News / Planning

Controversial planning ‘scorecard’ trial gets nod to continue

Critics say the Design Excellence Scorecard is undemocratic

Cranes towering above two developments near Anstey station in Brunswick.

Mark Phillips
Thursday, March 11, 2021

MORELAND council has opted to continue with a trial of a controversial planning “scorecard” for another six months despite criticism that it is undemocratic and removes residents’ rights from planning decisions.

At their meeting on March 10, councillors voted 8–3 to continue with a trial of the Design Excellence Scorecard until September.

Introduced as a trial in March 2019, the Design Excellence Scorecard emerged out of a need to encourage better outcomes for medium and high density developments in building design and materials, environmentally sustainable design and building performance, building accessibility and community benefit.

All four components must be met to be compliant with the scorecoard.

To be eligible for the scorecard, a development must already meet relevant planning scheme objectives and policies. Developers can negotiate with council staff to trade-off some planning restrictions if they meet the scorecard requirements.

Although community consultation is required and objections can be heard, the scorecard has attracted criticism for delegating approval to council staff and bypassing the normal Planning and Related Matters (PARM) meeting attended by elected councillors. The incentive for developers to come forward with projects that meet the design excellence standards is that they can be fast-tracked for approval under delegation.

The trial of the scorecard has been extended twice and is due to continue until September. After it was extended a second time in August last year, additional requirements were added including ensuring extra public notification by planning applicants, and enhanced rights for objectors to be heard by councillors.

Since the trial was first begun in 2019, only six developments have met the requirements of the scorecard. They represent just 0.5% of about 1200 planning applications determined under delegation each year.

Outcomes achieved as a result of the scorecard have included 16 affordable housing dwellings, 203 dwellings meeting accessability standards, and 100 with an average 7.5 star energy rating. However, some developments approved under delegation through using the scorecard have been allowed to exceed usual height controls by up to 8.6 metres.

At the council meeting on March 10, Glenroy-based Cr Angelica Panopoulos moved pre-emptively to block a bid by Cr Sue Bolton to end the scorecard trial.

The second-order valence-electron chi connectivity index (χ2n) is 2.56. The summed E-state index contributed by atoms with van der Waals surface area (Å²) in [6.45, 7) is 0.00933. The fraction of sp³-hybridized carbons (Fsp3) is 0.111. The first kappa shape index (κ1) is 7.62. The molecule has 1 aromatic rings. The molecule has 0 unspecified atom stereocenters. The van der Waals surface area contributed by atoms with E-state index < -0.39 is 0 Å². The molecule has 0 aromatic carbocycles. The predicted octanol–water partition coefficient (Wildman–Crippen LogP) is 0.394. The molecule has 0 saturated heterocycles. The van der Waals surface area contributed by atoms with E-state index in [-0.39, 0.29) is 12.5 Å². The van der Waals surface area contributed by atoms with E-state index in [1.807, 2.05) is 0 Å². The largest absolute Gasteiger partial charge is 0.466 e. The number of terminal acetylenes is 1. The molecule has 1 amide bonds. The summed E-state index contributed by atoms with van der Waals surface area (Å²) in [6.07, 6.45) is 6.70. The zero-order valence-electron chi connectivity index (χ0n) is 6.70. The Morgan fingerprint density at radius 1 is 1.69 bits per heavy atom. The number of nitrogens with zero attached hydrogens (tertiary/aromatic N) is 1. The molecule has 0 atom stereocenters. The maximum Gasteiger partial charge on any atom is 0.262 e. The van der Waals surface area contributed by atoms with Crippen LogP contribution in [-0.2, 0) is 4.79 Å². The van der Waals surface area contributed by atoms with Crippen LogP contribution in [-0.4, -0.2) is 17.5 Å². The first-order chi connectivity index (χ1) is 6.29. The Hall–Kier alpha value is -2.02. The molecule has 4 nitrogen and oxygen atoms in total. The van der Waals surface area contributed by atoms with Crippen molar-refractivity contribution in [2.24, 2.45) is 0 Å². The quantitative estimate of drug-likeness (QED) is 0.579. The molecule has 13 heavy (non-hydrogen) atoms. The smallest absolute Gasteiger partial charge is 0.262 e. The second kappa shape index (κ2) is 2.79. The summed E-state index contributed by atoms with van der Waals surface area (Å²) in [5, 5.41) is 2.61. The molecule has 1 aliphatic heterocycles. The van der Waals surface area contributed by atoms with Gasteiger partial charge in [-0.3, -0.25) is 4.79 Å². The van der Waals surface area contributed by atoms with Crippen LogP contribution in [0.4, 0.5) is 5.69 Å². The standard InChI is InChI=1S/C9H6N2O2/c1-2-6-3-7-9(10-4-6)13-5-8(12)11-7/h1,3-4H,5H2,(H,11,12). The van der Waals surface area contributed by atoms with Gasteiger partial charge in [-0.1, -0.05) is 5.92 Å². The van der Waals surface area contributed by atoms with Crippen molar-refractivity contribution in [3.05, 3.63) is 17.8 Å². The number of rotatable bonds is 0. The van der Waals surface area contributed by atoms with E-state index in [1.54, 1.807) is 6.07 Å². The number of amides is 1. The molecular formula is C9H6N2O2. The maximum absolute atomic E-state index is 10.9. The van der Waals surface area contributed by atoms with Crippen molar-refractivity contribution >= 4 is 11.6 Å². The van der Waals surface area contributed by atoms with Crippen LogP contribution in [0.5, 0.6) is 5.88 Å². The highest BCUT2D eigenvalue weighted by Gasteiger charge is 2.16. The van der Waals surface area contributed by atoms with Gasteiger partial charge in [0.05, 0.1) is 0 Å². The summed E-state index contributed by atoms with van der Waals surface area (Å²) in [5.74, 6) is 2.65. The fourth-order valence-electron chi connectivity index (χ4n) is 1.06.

Cr Panopoulos said the trial needed to be given the time to run in full so more applications could be considered and its effectiveness could be properly assessed.

Cr Angelica Panopoulos spoke in favour of continuing the trial. Photo: Facebook

She said decisions made under the scorecard were legally enforceable, and public consultation had been improved during the trial.

“We all know that planning decisions often put us in a tricky situation,” she said.

“We sometimes end up approving decisions that personally we don’t agree with. We also know new measures to deliver better outcomes for our community take time. I’d like to think we’re all pretty level-headed and sensible and switched on and this is about getting enough evidence to make up our minds on the effectiveness of the trial.”

But Cr Bolton said two years was more than enough time for the trial and it should end immediately. She said for whatever benefits it delivered, the scorecard took away residents’ rights to be heard at planning meetings and the feedback she had got was that planning decisions under the scorecard were “a fait accompli”.

“I think two years is sufficient for a trial to be able to assess whether or not the loss of residential rights is something which is worthwhile continuing with compared to the potential advantages out of the scorecard,” she said.

“What we’re doing now by persisting with something which strips away residents’ rights to go to the PARM meeting flies in the face of all of our good notions about community engagement.”

She was backed by councillors Lambros Tapinos and Milad El-Halabi.

Cr Tapinos noted that one of the developments currently under consideration by the scorecard was for nine stories plus a roof garden in Albion Street in Brunswick, near the Upfield railway line.

“Now, I don’t get a say in that and the community can’t lobby me to have a say in that because it meets, or may meet a scorecard,” he said. “I think that’s unacceptable.

“For me, it’s very clear that if you support residents’ rights, support democratic decision making, this scorecard should not be implemented and these rights should not be watered down.”

But Cr Panopoulos said it was “hypocritical” for anyone to claim the scorecard took away democratic rights, when 98% of all planning decisions by the council were already made under delegation.

Mayor Annalivia Carli Hannan said Moreland needed to adopt visionary planning policies to encourage medium density and affordable housing within the city and close to public transport and services.

She also disputed the scorecard took away residents’ rights.

“They still have the Planning Information and Discussion [meeting], they still have access to councillors and officers to discuss issues related to the development,” she said.

“As someone deciding on planning matters, I do not make my decisions only by being lobbied by residents. I make them on the planning scheme and on the quality of the development.”

Ultimately, the council voted eight to three to continue with the trial until September.